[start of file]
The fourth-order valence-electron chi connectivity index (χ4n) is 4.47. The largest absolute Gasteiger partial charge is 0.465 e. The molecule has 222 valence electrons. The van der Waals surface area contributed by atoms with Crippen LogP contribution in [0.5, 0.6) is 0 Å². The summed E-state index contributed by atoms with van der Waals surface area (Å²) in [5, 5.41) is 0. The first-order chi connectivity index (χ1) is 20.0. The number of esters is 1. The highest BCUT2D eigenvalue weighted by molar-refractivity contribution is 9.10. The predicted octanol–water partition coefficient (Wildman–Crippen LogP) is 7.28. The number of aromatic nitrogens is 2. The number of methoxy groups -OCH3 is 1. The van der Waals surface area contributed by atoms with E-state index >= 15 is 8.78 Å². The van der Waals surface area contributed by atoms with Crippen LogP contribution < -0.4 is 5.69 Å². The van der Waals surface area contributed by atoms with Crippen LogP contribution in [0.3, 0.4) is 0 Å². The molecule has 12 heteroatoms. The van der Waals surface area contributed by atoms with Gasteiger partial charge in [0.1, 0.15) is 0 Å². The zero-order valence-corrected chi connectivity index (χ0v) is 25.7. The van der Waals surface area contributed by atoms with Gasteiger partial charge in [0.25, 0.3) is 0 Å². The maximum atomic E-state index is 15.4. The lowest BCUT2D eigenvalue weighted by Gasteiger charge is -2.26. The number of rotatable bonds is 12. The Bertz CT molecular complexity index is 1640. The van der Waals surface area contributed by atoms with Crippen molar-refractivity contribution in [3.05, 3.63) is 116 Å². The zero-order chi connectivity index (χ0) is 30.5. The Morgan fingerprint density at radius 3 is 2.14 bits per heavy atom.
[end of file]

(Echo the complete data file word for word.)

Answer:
The fourth-order valence-electron chi connectivity index (χ4n) is 4.47. The largest absolute Gasteiger partial charge is 0.465 e. The molecule has 222 valence electrons. The van der Waals surface area contributed by atoms with Crippen LogP contribution in [0.5, 0.6) is 0 Å². The summed E-state index contributed by atoms with van der Waals surface area (Å²) in [5, 5.41) is 0. The first-order chi connectivity index (χ1) is 20.0. The number of esters is 1. The highest BCUT2D eigenvalue weighted by molar-refractivity contribution is 9.10. The predicted octanol–water partition coefficient (Wildman–Crippen LogP) is 7.28. The number of aromatic nitrogens is 2. The number of methoxy groups -OCH3 is 1. The van der Waals surface area contributed by atoms with E-state index >= 15 is 8.78 Å². The van der Waals surface area contributed by atoms with Crippen LogP contribution < -0.4 is 5.69 Å². The van der Waals surface area contributed by atoms with Crippen LogP contribution in [0.3, 0.4) is 0 Å². The molecule has 12 heteroatoms. The van der Waals surface area contributed by atoms with Gasteiger partial charge in [0.1, 0.15) is 0 Å². The zero-order valence-corrected chi connectivity index (χ0v) is 25.7. The van der Waals surface area contributed by atoms with Gasteiger partial charge in [0.25, 0.3) is 0 Å². The maximum atomic E-state index is 15.4. The lowest BCUT2D eigenvalue weighted by Gasteiger charge is -2.26. The number of rotatable bonds is 12. The Bertz CT molecular complexity index is 1640. The van der Waals surface area contributed by atoms with Crippen molar-refractivity contribution in [3.05, 3.63) is 116 Å². The zero-order chi connectivity index (χ0) is 30.5. The Morgan fingerprint density at radius 3 is 2.14 bits per heavy atom.